Organisations that have been didactic for aeons at an end, used to “telling” people what is essentially good for them as opposed to holding a conversation, tend to look at Social Media as just another game that the smart-ass youngsters play on their expensive mobile devices. As a matter of fact, many Banks and Financial Institutions (and here we are talking about the more progressive minded, open-to-change in the domain) continue to think of Social Media merely as an extension of Corporate Communications and not as the collaborative medium that it is, thereby severely limiting social media’s effectiveness and efficacy.
Banks, FIs and Insurance companies are notoriously risk averse – they have this inbuilt aversion against any and everything that they can neither find in their manuals nor have precedents to cite. Regulatory, Compliance and Legal Issues – real or imagined – hinders their move and in the absence of “instructions from above”, they just tend to do what they are famous for – nothing.
There is another frontier that both the providers and implementers of Social Media must address in order for it to be effective. Effective Social Media transcends organisational boundaries, addressing issues from a height that is way beyond the comprehension of ordinary mortals defending their areas of influence. Naturally, such situations call or organisational changes that are often far beyond the control of those seeking to unleash the power of the emerging medium. The result is chaos and confusion leading to the condescending I-told-you of the nay-sayers.
Even where these apparently insurmountable hurdles are negotiated, the clouds that fog the minds of the decision makers just refuse to go away and the biggest hassle of this genre relates to the ways and means of dealing with negativity. Most Bankers go on the recoil when they realise that in the social media, controversies cannot be “controlled”. The very democratic core of Social Media, goes against its adoption as Communicators shy away when they realise that the opportunities for feedback that are built into the system is actually a twin-edged sword. Options like being open and honest, to be transparent in all dealings, to be above-board, to gain respect by accepting criticism, to let the world see in real time how the organisation handles customer grievances – every damn cliché that the company brochures and websites are loaded with, somehow begin to feel like millstones around the neck.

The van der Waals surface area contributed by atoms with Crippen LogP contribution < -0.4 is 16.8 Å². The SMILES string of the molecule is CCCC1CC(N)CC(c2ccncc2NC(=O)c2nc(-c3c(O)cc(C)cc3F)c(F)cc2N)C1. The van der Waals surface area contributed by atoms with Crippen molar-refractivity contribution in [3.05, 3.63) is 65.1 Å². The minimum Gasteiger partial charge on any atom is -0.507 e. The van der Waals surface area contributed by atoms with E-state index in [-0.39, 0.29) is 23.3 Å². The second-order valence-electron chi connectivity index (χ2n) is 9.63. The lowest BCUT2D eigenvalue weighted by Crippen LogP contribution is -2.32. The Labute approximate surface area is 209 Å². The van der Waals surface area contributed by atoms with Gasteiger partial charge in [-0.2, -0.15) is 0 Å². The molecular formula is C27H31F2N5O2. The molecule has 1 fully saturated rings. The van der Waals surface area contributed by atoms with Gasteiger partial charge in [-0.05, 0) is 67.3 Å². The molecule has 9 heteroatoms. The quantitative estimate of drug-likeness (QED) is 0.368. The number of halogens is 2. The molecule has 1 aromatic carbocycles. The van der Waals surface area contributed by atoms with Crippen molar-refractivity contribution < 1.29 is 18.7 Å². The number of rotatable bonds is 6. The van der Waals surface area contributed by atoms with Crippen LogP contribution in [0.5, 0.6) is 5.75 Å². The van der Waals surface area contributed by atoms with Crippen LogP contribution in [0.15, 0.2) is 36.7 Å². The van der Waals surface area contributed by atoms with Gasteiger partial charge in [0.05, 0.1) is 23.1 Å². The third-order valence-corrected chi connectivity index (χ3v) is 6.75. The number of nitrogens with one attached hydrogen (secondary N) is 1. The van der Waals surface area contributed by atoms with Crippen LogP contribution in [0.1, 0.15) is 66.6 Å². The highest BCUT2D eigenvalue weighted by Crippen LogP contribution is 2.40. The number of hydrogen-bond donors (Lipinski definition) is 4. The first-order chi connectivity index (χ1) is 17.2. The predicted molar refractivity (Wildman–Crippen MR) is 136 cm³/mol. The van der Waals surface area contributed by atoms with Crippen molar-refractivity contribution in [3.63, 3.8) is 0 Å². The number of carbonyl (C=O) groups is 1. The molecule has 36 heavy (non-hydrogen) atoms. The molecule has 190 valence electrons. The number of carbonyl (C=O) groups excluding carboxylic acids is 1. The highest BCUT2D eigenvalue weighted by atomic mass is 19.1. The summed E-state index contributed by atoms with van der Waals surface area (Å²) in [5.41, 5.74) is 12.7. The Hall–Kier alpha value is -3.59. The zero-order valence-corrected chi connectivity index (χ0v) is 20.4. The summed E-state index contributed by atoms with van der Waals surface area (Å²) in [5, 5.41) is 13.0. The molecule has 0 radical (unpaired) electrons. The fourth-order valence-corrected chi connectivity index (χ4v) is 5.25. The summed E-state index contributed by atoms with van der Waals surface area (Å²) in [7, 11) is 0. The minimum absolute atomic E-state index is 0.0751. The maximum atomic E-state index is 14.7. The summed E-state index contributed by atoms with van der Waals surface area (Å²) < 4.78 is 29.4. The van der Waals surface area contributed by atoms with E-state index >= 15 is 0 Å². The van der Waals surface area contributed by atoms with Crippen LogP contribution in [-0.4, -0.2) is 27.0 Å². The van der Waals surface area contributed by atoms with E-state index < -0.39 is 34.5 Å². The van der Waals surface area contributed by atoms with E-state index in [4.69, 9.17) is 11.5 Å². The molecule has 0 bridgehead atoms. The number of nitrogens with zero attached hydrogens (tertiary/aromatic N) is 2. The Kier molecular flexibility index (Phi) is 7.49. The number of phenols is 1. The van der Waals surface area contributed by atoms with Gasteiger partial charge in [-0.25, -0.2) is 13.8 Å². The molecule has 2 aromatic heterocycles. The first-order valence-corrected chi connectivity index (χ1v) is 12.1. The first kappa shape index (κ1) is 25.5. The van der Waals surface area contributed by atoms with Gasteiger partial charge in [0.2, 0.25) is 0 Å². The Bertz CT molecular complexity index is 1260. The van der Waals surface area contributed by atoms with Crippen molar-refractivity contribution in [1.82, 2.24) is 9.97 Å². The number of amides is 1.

Naturally, the conversation then veers towards the ROI with lengthy discussions about the resources that have to be allocated to have an effective Social Media exercise in place. Bank executives, weary of opening a Pandora’s Box make it a point not to understand the logic behind Social Media, refusing to see reason as every argument about its efficacy – from the proven conversion rates to customer engagement through to the extremely low cost of creation and aggregation of content falls on deaf ears. “There just aren’t enough resources to start such an exercise and we don’t want to make half-hearted forays” they say.
Yes, they know that Social Media can help them monitor, in real time the salience of their brand. They know that new products can be tested in the social media platforms and invaluable insights gleaned from both actual and potential customers. They also know that Social Media allows them to take part in the conversations that take place around their brand in real time – often helping them make the transition from the pushers to the creators of content. They know that Social Media is perhaps the most important weapon in any Corporate’s arsenal that helps in getting their communication attract the eyeballs they seek. They also know that today Social Media plays an increasingly important role in attracting and employing the right talents. Yet, they will shy away, if tomorrow comes, you know; not knowing that tomorrow may actually catch them in the wrong foot as the epicentre may well be in the Social Media!
Yes, once computerisation was an equally dreaded, even dirty word. I rest my case.
(the piece was originally written for the Financial Express)